Royalties from thousands of song classics tucked away tax-free

Royalties from thousands of song classics tucked away tax-free
From CBC - November 10, 2017

Rummaging through the records of offshore havens turns up a fairly predictable list of assets real estate, cash, multinational companies shifting earnings to low tax jurisdictions, hidden masterpieces by Picasso and other artists, antique cars, yachts and planes.

But musical memories? The songs that you danced to in your youth or at your son's or daughter's wedding? The summertime hit you sang driving down backroads or the reggae tune blasting at the beach? What are they doing offshore?

They are there for the same reason as other assets tax advantages. Skipping taxes helps increase earnings from intellectual property patents, copyrights, trademarks and trade secrets as well as other holdings.

Files from the Appleby law firm office on the island of Jersey, in the English Channel, include a cache of music publishing rights, a stream of royalties to be collected for music produced by artists that included John Denver of Country Roads fame, Duke Ellington, Chubby Checker and Sheryl Crow.

It's a music catalogue, held until 2014 by a Jersey-registered company and originally managed by another company registered in Ireland. Why Jersey? Its standard corporate tax rate is zero.

Music rights are money spinners

Music publishing rights have retained value despite turmoil in the music industry that has eroded the worth of related rights, creating steep declines in royalties for sales of digital music or albums.

If the owner plays it right, music catalogues can be real money-makers.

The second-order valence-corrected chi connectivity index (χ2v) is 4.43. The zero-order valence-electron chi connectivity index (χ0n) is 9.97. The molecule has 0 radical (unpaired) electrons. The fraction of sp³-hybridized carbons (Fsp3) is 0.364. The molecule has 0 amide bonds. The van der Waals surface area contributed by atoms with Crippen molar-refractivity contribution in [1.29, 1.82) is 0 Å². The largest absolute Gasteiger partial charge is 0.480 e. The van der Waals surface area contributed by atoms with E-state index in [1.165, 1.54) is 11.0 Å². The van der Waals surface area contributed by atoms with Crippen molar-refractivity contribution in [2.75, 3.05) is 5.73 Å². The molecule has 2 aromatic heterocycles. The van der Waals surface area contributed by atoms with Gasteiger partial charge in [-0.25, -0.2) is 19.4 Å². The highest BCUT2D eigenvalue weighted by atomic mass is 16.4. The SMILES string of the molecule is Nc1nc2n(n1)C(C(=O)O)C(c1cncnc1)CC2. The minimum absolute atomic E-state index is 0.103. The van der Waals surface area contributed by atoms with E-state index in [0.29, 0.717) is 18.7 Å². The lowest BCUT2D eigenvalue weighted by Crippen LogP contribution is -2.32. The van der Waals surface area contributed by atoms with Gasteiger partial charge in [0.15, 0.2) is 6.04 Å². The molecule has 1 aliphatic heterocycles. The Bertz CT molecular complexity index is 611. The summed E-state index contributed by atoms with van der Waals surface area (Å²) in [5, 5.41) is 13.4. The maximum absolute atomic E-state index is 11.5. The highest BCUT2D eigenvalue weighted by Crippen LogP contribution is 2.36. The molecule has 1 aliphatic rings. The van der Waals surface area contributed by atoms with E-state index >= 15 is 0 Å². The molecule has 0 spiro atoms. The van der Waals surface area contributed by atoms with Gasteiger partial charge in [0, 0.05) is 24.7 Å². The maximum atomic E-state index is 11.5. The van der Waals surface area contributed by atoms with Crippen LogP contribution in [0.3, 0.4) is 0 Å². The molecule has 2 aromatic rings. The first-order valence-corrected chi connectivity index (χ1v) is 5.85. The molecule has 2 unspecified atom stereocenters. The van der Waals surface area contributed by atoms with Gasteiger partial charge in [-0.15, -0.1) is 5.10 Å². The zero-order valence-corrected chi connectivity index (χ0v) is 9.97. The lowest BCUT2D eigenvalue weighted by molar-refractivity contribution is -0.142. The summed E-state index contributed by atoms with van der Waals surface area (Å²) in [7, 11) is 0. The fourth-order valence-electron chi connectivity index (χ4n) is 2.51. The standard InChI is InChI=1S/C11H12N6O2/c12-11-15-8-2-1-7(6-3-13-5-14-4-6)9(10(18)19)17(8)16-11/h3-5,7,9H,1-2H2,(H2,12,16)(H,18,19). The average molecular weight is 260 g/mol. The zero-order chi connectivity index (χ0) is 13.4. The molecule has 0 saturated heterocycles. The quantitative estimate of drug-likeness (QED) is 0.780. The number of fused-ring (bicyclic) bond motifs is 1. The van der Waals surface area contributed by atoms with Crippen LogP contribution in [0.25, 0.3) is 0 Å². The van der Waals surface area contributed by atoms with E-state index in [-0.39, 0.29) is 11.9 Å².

"The music publishing industry generates around $6 billion [US]a year globally," according to a 2015 analysis in the Berklee College of Music's Music Business Journal.

Every time a song is used in a movie or on TV, in a video game, on the internet or sold as sheet music, the owners of those rights cash in.

There is "a global structure in the music industry with national laws that are very different from country to country," explains Luiz Augusto Buff, a Brazilian specialist on the industry. "But the users are global so that tends to make sense, with that much international transactions happening, to try to find a more efficient strategy tax-wise."

$600Kfrom Disco Inferno

The Trammps' 1976 Disco Inferno was the Jersey catalogue's most profitable song in 2009 and 2010, producing royalties of more than $600,000.

The owner of the catalogue-owning Jersey company, First State Media Works Fund I, attracted investment from pension plans in North America, Europe and Australia. It created the Jersey subsidiary FS Media Holding Company (Jersey) an investment vehicle, which was managed by First State Media Group (Ireland) Ltd.(FSMG) acting as a publisher the equivalent of a label for songwriters.

The steady income that can be drawn from a music catalogue is a lure for institutional investors.

"There is a burgeoning market for music catalogues among institutional investors who are looking for fairly reliable revenues in the future," said Chris Hayes, an economist at the research firm Enders Analysis, which specializes in media, entertainment and telecommunications.

Steve McMellon, former managing director of FSMG and now director of Southern Crossroads Music, did not respond to ICIJ's repeated requests for comment.

The subsidiary was set up in 2007 specifically to acquire music rights, buying a collection of songs from DreamWorks Music Publishing.

26,000 songs in catalogue

In July 2009, Crow sold the rights to 153 songs written between 1993 and 2008 to the Jersey company for about $14 million. The package included chart-topping hits All I Wanna Do and My Favorite Mistake.

No taxes in U.K., no U.S. federal tax

'We have assumed the tax structure position of the company as an offshore tax structure whereby no tax is payable on income generated by the catalogue' KPMG

Value declines


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